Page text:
Determining How You are being Managed
SURVIVING THE BOSS FROM HEAVEN OR HELL-Understanding How you are Managed
Based on numerous employee surveys regarding their perceptions of their boss, if many employees were asked the question, “How do you think you are managed by your boss?” they would answer, “Very badly, if he or she manages me at all”
It is no revelation that most employees list their boss at or near the top of the list of things they hate most about their work lives. This negative perception not only applies to bosses the employees think are from hell, but also, to some extent, to bosses they consider be from heaven, or close to that place. What is the reason for this? I think it is because most employees do not understand how most bosses tend to manage their people and how they can avoid being innocent victims of the boss’s management approach, which is so universal, regardless of the boss’s personality, education level or age, that one might conclude it is a natural part of their human nature. So what is the universal people management approach? Here it is. See if you recognize it in the way your boss manages you:
Management by Exception
This approach is used by the boss when his or her span of control-or the number of people that report to him or her-is more than just a few people. The more the people, the greater the tendency for the boss to use this technique. Very simply, this approach is for the boss is to spend most of his time managing, observing, communicating with and noticing the exception to the norm, or those employees that capture his attention either positively or negatively. On the positive side are those employees the boss considers to be high producers, smarter, more innovative and more ambitious; and those employees who are more dependable, loyal, herder-working and indispensible. On the other end of the spectrum are those employees who have come to the negative attention of the boss. These are, in the eyes of the boss, the trouble-makers, the rule breakers, the poor performers and those with bad attitudes. Most bosses devote much of their time to the positive employees because he or she likes to, these are his or her favorite employees. He spends a lot of time watching, inspecting and disciplining the negative employees because he is forced to because he considers these employees high-risk.
Thus far, we have not described anything very surprising. In fact, in some respects, management by exception may seem understandable and common sense. But there is more:
The Eighty-Twenty Rule
This is a well-known rule and seems to work for many things. Essentially, the rule says that 80% of any result is produced by 20% of the producers. For instance, in a typical sales operation, 20% of the sales people will produce 80% of the sales. Or, as far as the work place is concerned, the rule would hold that 80% of the problems in an operation are caused by 20% of the employees. This rule specifically applies to the management by exception approach used by many bosses. The rule would say that the boss spends 80% of his or her time paying attention to 20% of the employees-the good ones and the bad ones. The reverse side of this coin is that the boss spends 20% of his or her time giving attention to 80% of the employees. The bulk of the people who report to him never really catch his eye until they come to his attention negatively, by doing something bad or positively by doing something good. It is no wonder that many employees who are part of a large workforce report that they do not believe that their boss even knows they are alive!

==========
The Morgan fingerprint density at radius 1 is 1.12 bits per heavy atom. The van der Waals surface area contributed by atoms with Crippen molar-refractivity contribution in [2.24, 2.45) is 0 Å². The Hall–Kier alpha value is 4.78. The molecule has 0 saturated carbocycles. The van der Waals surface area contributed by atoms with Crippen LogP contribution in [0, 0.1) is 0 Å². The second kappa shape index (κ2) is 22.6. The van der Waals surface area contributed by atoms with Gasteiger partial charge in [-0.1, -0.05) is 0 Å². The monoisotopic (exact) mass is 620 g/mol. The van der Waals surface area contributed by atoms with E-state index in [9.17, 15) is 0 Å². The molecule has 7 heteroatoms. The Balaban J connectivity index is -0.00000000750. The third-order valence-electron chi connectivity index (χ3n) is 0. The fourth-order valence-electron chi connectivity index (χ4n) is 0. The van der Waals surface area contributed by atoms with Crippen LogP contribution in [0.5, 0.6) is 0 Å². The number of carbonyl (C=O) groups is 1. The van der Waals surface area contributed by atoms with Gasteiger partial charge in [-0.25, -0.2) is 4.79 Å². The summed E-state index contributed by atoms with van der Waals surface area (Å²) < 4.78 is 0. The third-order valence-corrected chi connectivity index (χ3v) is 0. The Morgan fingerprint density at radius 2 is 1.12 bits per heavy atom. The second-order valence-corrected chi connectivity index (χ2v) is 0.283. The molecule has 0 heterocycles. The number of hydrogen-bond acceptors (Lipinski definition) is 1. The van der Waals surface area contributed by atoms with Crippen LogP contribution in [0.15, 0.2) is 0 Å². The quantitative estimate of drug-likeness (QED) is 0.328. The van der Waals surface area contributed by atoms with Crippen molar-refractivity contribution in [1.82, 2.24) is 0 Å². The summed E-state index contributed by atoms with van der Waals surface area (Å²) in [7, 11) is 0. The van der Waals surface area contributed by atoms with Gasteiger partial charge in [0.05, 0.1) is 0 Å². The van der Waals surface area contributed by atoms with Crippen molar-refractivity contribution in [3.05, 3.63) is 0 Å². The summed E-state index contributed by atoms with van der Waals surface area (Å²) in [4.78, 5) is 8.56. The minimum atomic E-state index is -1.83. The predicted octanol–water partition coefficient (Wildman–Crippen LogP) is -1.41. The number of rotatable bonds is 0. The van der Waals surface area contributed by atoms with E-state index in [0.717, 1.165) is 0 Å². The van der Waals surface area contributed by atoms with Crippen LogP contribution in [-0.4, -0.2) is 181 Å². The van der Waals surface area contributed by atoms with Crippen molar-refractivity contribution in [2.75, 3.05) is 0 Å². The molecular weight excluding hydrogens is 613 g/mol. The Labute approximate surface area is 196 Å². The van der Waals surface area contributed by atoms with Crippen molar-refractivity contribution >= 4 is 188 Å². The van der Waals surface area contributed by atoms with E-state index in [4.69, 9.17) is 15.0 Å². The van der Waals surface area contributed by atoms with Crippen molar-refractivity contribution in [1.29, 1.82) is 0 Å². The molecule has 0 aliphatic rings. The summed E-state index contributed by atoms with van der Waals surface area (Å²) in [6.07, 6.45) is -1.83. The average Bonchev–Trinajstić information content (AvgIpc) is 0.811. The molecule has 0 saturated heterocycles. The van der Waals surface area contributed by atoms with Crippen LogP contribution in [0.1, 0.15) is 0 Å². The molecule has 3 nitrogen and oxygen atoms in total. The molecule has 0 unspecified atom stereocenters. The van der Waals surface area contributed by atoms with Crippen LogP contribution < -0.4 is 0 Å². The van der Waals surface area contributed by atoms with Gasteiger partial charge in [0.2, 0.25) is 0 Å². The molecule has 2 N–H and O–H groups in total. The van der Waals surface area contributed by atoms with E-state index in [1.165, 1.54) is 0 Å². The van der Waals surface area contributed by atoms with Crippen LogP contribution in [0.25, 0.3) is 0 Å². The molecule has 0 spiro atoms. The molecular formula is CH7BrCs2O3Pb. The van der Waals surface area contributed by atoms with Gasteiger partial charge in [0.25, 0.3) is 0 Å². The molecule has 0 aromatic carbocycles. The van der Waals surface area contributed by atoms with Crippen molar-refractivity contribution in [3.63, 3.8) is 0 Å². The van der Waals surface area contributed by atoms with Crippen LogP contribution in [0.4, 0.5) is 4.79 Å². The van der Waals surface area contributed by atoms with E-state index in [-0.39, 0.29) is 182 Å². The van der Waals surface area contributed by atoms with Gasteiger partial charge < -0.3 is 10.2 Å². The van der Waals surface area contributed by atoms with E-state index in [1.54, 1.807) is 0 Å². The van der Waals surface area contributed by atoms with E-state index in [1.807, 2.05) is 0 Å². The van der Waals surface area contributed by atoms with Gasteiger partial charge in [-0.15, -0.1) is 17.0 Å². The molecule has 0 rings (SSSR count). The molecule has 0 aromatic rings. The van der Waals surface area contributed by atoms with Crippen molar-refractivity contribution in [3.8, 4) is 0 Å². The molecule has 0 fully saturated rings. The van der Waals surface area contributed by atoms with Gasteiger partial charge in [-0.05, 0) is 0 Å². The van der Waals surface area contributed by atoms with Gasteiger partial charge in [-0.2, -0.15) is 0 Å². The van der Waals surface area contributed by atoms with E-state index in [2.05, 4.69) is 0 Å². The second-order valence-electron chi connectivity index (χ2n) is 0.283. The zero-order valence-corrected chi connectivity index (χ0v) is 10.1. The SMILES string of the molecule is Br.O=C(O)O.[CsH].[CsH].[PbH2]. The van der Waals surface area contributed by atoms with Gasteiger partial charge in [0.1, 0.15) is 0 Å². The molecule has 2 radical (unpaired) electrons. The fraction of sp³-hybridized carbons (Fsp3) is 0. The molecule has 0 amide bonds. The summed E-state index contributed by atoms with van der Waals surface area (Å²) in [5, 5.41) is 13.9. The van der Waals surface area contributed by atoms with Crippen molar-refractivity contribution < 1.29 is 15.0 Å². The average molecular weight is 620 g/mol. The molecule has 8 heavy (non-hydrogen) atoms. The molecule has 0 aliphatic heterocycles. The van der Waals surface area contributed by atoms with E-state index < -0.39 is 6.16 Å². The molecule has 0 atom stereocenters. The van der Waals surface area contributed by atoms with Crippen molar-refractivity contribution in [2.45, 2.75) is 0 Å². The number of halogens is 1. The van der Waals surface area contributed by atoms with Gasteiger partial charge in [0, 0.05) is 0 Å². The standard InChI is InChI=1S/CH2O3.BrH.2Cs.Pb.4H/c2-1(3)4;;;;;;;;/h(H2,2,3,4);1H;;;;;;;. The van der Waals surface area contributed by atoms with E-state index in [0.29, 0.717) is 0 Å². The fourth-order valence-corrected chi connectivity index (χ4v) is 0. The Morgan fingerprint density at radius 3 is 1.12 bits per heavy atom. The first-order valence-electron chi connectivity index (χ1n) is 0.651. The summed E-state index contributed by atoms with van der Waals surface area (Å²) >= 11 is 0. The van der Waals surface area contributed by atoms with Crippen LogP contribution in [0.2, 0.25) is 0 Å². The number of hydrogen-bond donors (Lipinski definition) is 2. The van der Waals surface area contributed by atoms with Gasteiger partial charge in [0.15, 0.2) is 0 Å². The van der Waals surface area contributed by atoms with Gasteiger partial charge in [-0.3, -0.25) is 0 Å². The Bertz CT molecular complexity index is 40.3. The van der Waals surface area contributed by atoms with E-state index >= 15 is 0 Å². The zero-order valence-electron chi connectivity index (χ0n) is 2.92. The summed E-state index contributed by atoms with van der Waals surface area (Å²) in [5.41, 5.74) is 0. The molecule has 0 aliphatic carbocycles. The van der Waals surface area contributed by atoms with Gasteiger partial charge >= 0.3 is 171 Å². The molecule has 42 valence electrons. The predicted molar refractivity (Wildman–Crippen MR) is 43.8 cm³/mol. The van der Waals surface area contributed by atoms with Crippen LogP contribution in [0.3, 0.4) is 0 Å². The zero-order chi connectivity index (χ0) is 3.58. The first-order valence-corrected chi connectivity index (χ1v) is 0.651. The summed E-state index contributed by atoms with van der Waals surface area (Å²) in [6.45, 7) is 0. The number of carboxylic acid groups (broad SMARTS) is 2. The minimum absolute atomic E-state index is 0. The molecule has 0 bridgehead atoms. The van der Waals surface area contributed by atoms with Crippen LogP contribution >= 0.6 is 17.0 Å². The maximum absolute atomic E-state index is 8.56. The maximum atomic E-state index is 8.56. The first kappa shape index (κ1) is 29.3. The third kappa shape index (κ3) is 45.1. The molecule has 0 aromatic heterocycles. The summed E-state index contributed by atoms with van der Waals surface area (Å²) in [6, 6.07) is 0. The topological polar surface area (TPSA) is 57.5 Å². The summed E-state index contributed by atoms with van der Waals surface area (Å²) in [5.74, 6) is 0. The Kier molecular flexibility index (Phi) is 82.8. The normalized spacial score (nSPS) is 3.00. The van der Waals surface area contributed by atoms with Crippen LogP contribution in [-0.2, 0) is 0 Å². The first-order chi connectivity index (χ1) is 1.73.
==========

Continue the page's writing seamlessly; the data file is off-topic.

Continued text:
As bad as management by exception is for most employees, there is an even worse variant of this practice that is hell for all employees and it is practiced by most bosses from hell:
Management by Negative Exception
This is a management approach straight from hell. This approach looks for the exception, but only the negative exception. Bosses who practice this expect the worse from employees; they expect to find the bad in employees, they predict that employees will make big mistakes and fail and their prediction becomes, very often, a self-fulfilling prophesy. They expect that an employee will fail in a task. They communicate this low expectation to the employee, which pushes the employee to fail. The boss then responds, “See, I told you so.”
Bosses who have this negative mind set are the type who will receive a report from an employee who has slaved over the product day and night to make it the best thing since sliced bread. The boss scans through the report, page after page in silence until he comes to page 5. Then he cries, “Ha! I see a typo in the middle of this page. This report is no good!” and throws it back in the face of the employee.
Bosses in this category-and they are all from hell-define a good or even excellent work product as that which is absent from any mistake or imperfection. They equate the good with “not bad”. This theory of theirs is, itself, bad and very imperfect because it encourages employees-even the best employees-to stop wasting their time on trying to improve quality and simply cover up any noticeable mistakes. In other words, it encourages mediocre performance and work products.
While many bosses from heaven practice management by exception, some of them, with training and more management experience, change and see the wisdom of treating all of their employees fairly. But bosses from hell are hard to change and will probably practice management by negative exception until the end. The best the poor employees of such bosses can do is to shop around for a better boss